Monsoons and Long Waves





Describe the climatic reasons for the development of monsoons in the northern Indian Ocean.


Describe the seasonal circulation in the Indian Ocean and the reasons why this differs from a typical ocean gyre.


Discuss the role of long Kelvin and Rossby waves in oceanic circulation.


Calculate the Rossby radius of deformation and explain its importance.


Key terms: amphidromic systems, wave guides.

The Northeast Monsoon






In the northern winter, the air over the Eurasian land mass is cooler and denser than the air over the ocean.


This results in a winter high pressure area.


The resulting pressure gradient results in a northerly or northeasterly flow of air from Asia to south of the Equator.


This is the Northeast Monsoon.


The Northeast Monsoon brings dry cool air to India from Eurasia; this corresponds to a dry season.

The Southwest Monsoon






In the northern summer, the air over the Eurasian land mass is warmer and lighter than the air over the ocean.


This results in a summer low pressure area.


The resulting pressure gradient results in southwesterly flow of air.


This is the Southwest Monsoon.  This is the stronger of the two monsoons.


The Southwest Monsoon brings humid air from the ocean to India.

Somali Current




During the Northeast Monsoon, the Somali Current flows to the southwest in response to it.


During the Southwest Monsoon, the Somali Current flows to the northeast in response to it.






With respect to the other gyres (Atlantic and Pacific), there is ~  normal clockwise atmospheric flow in the Northern I.O. during the summer.


During the winter, there is ~ normal current flow along the equator.


Other contributors to the I.O.'s uniqueness:


Eurasian land mass is massive.


Northern Indian Ocean is relatively small

Kelvin Waves






Important "transmitters" of change; contribute to the oceans' ability to change rapidly in response to changes in the overlying wind field.


Kelvin Wave: perturbations of the sea surface or of the thermocline which propagate along “wave guides.”


Smaller waves do not disrupt isopycnals.


These are termed “barotropic waves”


Surface Kelvin waves are nearly always barotropic


Thermocline-riding and large waves that cause disruptions in the isopycnic surfaces are “baroclinic waves”

Kelvin Waves (con’t)






Travel along “wave guides” that trap wave motion through a combination of Coriolis Force and horizontal pressure gradient forces.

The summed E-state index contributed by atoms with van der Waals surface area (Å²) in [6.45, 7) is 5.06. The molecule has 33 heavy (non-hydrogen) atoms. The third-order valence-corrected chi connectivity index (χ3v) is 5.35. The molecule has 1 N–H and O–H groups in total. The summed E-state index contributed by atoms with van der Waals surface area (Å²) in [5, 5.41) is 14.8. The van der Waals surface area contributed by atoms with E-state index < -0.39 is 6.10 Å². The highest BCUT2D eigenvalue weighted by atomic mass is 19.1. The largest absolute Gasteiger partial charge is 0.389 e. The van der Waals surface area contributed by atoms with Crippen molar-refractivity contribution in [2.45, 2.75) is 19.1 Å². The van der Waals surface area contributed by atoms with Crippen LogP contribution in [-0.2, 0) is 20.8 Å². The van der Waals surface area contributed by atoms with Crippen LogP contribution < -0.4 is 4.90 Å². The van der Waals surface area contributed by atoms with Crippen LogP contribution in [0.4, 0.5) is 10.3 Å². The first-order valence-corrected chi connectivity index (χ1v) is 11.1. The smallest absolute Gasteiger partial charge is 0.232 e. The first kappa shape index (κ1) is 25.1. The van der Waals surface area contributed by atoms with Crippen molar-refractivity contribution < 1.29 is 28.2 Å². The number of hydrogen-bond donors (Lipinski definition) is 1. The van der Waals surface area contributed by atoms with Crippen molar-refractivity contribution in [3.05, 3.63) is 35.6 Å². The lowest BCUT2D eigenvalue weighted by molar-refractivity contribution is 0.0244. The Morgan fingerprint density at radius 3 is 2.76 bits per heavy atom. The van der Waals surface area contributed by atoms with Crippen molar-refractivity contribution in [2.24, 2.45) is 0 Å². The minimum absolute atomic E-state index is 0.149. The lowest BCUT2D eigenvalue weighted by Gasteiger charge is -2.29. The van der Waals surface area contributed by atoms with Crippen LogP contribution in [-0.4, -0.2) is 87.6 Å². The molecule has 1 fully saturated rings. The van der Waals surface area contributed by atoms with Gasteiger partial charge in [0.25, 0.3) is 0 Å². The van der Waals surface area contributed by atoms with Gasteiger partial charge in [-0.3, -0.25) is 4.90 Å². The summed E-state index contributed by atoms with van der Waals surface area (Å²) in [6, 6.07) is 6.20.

Coriolis Force deflects wave back on to equator


Coastal boundaries


Boundary to the right in N. Hemi (e.g. North America)


Boundary to the left in S. Hemi (e.g. South America)


Amplitude of vertical displacement is greatest at the coast and decreases exponentially seaward.

Rossby Radius of Deformation






The distance at which the amplitude of the Kelvin Wave has decayed to the extent that it is hardly discernible.


In mathematical form:


L = c/f


c = wave speed


f = Coriolis parameter


Mathematically, it can be seen that equatorial Kelvin waves are not as closely trapped to the coast as they are in the mid-latitudes.

... Deformation (con’t)






Generally “L” is the distance that a wave with speed c can travel in time 1/f.


It acts as a guide to the distance that a wave can travel before being significantly affected by the Coriolis Force.


The implication of this is that the tendency for a current to take on a curved or gyral pattern increases with increasing distance from the equator.


Note that L = 4 at the equator (since f = 0) and is a minimum at the poles.

Rossby Waves





Sometimes called “planetary waves,” these arise from the need to conserve potential vorticity.


A water parcel may oscillate about its original latitude alternately gaining and losing planetary vorticity while respectively losing or gaining relative vorticity.


Overall effect of the clockwise and counterclockwise rotations associated with Rossby waves is to cause the waveforms to travel westwards.


The “jet stream” is a perfect example of an atmospheric Rossby wave

For Next Time...




Read El Nino, High Latitude; OC 145-155


Describe what happens in the atmosphere and the oceans during an El Nino event.


Discuss the difference in circulation in the Arctic Sea and around Antarctica and the reasons for this difference.


Describe the circulation pattern around Antarctica.